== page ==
“An Entomologist’s Love Story” Magnifies Dating Wars, at S.F. Playhouse

“An Entomologist’s Love Story” Magnifies Dating Wars, at S.F. Playhouse

Millennial Notes

Melissa Ross Explores Funny Female Tactics

by Tyler Jeffreys

“An Entomologist’s Love Story” by Melissa Ross pits the feminist woman against the traditional woman in today’s Dating Wars. As Betty, Lori Prince changes her voice from deep and raunchy to light and airy, while she lectures on the mating rituals of fireflies.

Betty, the entomologist, explains how the female firefly of Species A imitates the mating signal of Species B.  When the B male flies over, she gobbles him up for lunch!

Lori Prince (Betty). Photos by Jessica Palopoli

Betty (energetic Lori Prince) and Jeff (animated Lucas Verbrugghe) work together in the  entomology lab at The Museum of Natural History in New York. Scenic designer Nina Ball has gorgeously installed glass cases full of insect specimens from the floor to ceiling of her elegant laboratory setting: a sight not to be missed.

Ball covers the stage with the specimen cases and striking wooden cabinets, filled with marvelous moths, butterflies, and beetles. Her brilliant design shouts out: “Insects Rule!”  In the lab, Betty and Jeff play spider and fly, zooming around in flying wheeled chairs. They meet in the middle, mingling over their microscopes.

When she discovers Jeff’s new girlfriend Lindsay (quirky Jessica Lynn Carroll), Betty’s bitchiness erupts, and we relish the escalating tension. Using harsh, throaty tones, Betty bashes Lindsay, who retorts with nervous higher, sweet laughter. Betty claims that Lindsay “shits glitter and roses,” accusing  her of setting Feminism back decades.

Jessica Lynn Carroll (Lindsay) and Lori Prince (Betty)

Lindsay, a pre-school teacher, plays hard to get. But Betty, a hardcore scientist, uses her pursuit of sex to hide out from emotion.  Lori Prince uses her voice like a cello, each word a note, but she curses like a sailor!

Betty believes she will never land a guy by exposing her rugged, assertive self and I empathize with her. When Museum custodian, Andy (smooth Will Springhorn, Jr.) asks Betty for her number on a park bench, she spazzes out.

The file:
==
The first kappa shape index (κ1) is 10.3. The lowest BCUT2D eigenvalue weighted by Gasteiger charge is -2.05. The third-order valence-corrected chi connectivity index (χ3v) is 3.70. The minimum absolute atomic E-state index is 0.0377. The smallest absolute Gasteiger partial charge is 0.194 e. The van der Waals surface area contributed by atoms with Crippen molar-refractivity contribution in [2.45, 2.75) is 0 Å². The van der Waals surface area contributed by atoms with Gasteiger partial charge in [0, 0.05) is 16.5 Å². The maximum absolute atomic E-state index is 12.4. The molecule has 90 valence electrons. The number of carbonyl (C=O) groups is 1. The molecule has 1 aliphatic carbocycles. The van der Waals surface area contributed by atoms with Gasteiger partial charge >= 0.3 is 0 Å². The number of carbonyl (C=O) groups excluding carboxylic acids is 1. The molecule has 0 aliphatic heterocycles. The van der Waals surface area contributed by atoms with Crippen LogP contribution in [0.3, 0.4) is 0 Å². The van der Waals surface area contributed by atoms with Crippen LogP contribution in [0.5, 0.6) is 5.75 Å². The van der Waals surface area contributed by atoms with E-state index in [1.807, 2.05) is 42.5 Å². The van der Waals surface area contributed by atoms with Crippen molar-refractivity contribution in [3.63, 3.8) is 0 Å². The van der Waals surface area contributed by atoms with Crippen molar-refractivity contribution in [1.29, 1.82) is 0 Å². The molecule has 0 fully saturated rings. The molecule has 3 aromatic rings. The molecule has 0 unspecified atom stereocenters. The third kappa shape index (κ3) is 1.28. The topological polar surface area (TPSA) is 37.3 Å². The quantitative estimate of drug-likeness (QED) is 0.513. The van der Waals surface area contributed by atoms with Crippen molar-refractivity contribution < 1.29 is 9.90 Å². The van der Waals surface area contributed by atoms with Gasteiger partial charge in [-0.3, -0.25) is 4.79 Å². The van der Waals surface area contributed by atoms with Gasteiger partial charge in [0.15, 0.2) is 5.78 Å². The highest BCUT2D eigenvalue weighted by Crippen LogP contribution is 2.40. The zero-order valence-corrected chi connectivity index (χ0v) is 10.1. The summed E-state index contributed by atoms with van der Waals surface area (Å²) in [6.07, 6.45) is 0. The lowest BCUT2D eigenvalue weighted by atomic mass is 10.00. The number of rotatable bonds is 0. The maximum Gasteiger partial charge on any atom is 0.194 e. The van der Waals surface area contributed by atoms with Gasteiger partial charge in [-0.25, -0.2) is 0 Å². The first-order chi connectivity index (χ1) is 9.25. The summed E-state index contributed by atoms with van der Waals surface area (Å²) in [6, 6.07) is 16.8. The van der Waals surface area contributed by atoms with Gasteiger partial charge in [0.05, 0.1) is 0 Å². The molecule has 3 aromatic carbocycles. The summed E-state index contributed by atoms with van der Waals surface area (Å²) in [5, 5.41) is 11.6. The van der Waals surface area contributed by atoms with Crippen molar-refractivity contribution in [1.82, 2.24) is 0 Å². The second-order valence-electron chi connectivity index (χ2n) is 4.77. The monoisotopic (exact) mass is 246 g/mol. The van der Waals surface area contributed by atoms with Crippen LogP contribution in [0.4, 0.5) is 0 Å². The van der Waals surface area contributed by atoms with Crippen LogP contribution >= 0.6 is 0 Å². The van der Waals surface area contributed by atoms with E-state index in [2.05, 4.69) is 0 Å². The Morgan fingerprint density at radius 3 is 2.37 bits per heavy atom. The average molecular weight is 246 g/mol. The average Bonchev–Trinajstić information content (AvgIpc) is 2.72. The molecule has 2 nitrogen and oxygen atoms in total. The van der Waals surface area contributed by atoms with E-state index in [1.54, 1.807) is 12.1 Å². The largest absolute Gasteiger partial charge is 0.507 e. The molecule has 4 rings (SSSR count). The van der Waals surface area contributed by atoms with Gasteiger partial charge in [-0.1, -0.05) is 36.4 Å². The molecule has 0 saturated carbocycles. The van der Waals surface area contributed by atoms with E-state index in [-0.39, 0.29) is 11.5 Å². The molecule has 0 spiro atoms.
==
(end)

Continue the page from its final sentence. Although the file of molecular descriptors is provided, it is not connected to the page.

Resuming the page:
Betty only gives out her digits via the net. She tries to intimidate him with brash words and crude manners, which only delights Andy.  The scene lacks urgency, until Betty awkwardly scurries away, leaving us with Andy’s funny face of failure.

Will Springhorn, Jr. (Andy) and Lori Prince (Betty)

Jeff  berates Betty for her fear of intimacy, calling her a “paranoid douchebag misogynist.”  For the first time, we pity poor defeated Betty, who slowly wheels herself back to her desk.  

In the wild, the male of the species fights to win the female, but on the streets of New York, women must plot and scheme to win the male. She “dumbs herself down” in order to please the male.

Melissa Ross celebrates unique styles of womanhood. Trapped in a New York lab, like competing fireflies, we relish her scientific display of the new woman’s mating tactics. Ross celebrates life in its myriad forms and personalities.

Come and partake of “An Entomologist’s Love Story,” an up-to-date, current, and fine specimen of a smart, new style rom-com.

Lucas Verbrugghe (Jeff) and Jessica Lynn Carroll (Lindsay)

An Entomologist’s Love Story” by Melissa Ross, directed by Giovanna Sardelli, at S.F. Playhouse, San Francisco, through Saturday, June 23, 2018. Info: sfplayhouse.org

Cast: Lori Prince, Lucas Verbrugghe, Jessica Lynn Carroll, and Will Springhorn, Jr.

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